Through Malaysia’s Oneworld membership, my Qantas Gold/Oneworld Sapphire frequent flyer card also guaranteed us access to the Qantas Singapore Lounge, where the staff thoughtfully whipped together a scrumptious congratulatory dessert on hearing our news:
As icing on the proverbial brownie cake, the airline also accepted an offer of S$45 (A$42) per passenger for business class upgrades via its online bidding system which provided a chance to sample those legendary Malaysia Airlines satay skewers. Yum!
What you’d normally pay: A$790 (business class)
What the flights actually cost: A$262 (incl. fees paid for extra legroom)
Step four: book a Kuala Lumpur hotel
Served will full lounge privileges atop the regular HHonors Gold perks, an Executive Room for just A$225/night at the Hilton Kuala Lumpur hotel was too good to ignore – not to mention the points earned for future cut-price stays.
There’s a good chance we’d have been upgraded to the next room category at no charge, but as it was near-identical but with a lake view, I used Hilton’s ‘eStandby Upgrade’ system to tease a A$65 offer for a Grand Executive Suite: otherwise selling for A$375/night during our visit.
With a dash of luck and a sprinkle of confidence, my upgrade offer was accepted to a palatial suite with a dedicated living and dining room…
… plus an office space, two walk-in closets, a private bedroom with those lake views and two bathrooms – one with an oversized bath and a separate shower.
What you’d normally pay: A$399 (A$375 suite + A$24 Wi-Fi)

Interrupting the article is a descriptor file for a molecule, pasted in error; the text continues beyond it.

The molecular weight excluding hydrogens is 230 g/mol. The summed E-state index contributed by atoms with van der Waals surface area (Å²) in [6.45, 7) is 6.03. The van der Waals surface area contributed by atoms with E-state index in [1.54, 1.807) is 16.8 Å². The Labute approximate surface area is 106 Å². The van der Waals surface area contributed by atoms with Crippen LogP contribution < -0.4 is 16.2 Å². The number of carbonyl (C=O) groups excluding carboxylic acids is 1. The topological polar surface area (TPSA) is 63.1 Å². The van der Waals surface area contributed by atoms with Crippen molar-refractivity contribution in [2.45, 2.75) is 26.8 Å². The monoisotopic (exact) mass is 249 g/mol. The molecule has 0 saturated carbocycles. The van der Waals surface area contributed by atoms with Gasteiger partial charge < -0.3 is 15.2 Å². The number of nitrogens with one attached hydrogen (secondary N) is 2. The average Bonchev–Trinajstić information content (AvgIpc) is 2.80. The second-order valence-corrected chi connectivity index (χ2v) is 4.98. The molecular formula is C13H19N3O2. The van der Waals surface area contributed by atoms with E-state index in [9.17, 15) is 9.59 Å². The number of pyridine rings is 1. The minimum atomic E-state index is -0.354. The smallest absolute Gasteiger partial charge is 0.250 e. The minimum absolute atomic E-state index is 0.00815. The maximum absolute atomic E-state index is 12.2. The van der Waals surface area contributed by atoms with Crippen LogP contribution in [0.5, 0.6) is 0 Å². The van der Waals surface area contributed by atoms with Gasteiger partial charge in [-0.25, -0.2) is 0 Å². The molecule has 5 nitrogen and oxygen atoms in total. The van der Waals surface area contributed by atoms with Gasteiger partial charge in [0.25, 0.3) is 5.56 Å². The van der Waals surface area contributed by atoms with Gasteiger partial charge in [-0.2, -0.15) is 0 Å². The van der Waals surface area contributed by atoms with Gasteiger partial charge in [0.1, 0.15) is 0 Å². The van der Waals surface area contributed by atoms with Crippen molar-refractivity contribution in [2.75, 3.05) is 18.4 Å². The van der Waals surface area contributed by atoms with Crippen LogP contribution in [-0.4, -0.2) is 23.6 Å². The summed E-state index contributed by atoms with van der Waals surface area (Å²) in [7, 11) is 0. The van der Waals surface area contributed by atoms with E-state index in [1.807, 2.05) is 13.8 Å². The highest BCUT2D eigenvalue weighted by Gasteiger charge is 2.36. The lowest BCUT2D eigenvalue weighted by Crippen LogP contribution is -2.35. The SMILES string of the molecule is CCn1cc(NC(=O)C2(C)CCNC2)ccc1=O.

What the stay actually cost: A$290
Final step: fly from Kuala Lumpur to Brisbane
Having stocked up on United miles in September last year amidst a strong Aussie dollar and a sweet 2-for-1 deal from United, 60,000 miles was enough for two business class tickets home on Thai Airways.
Picked up for just A$1,246 and with only A$105 in taxes and surcharges payable when making the booking, it gave the opportunity to break the journey at Thai’s Bangkok hub for a little market shopping, an afternoon boat ride on the Chao Phraya River and dinner by the water.
Back at the airport, complimentary half-hour massages at the airline’s Royal Orchid Spa were also squeezed in before journeying home in Thai’s ‘honeymoon’ seats at the pointy end:
The only snag along the way? My luggage decided that an Asian jaunt wasn’t complete without including Japan, but made its way home the following day after a brief visit to Sapporo.
What you’d normally pay: A$3,790
What the flights actually cost: A$1,351 (taxes + buying 60,000 miles)
Frequent flyer points and status: the real savings
Without the aid of frequent flyer points or shiny loyalty cards, a journey this extravagant pushes past the $16,000 mark – and that’s before adding meals, sightseeing, and airport transfers that don't come free.
Looking at our figures above, we booked the same for only $2,877 of real money plus 187,000 Qantas Points and 48,000 Hilton HHonors points, and a flash of each loyalty card for the little extras along the way.
That's just $1439 per person, or about what you'd pay for a simple economy ticket during holidays to just one of those cities – and that certainly doesn't come with five-star hotels or first class caviar included in the price.
So the next time you’re planning a surprise romantic getaway or even just a simple weekend away, see how far your frequent flyer points and miles can take you.
When your partner spots their name on a ‘free’ business or first class boarding pass, how you booked the flight won’t matter in the slightest.
More ways to save on business and luxury travel:
- Slash your hotel costs: flash your NRMA, RACV or RACQ card
- Low-cost Qantas business, first class buying AAdvantage miles
- How codeshare flights could be costing you thousands...
- Five expert tips for buying miles and frequent flyer points
- United Airlines exec: buying miles is good for business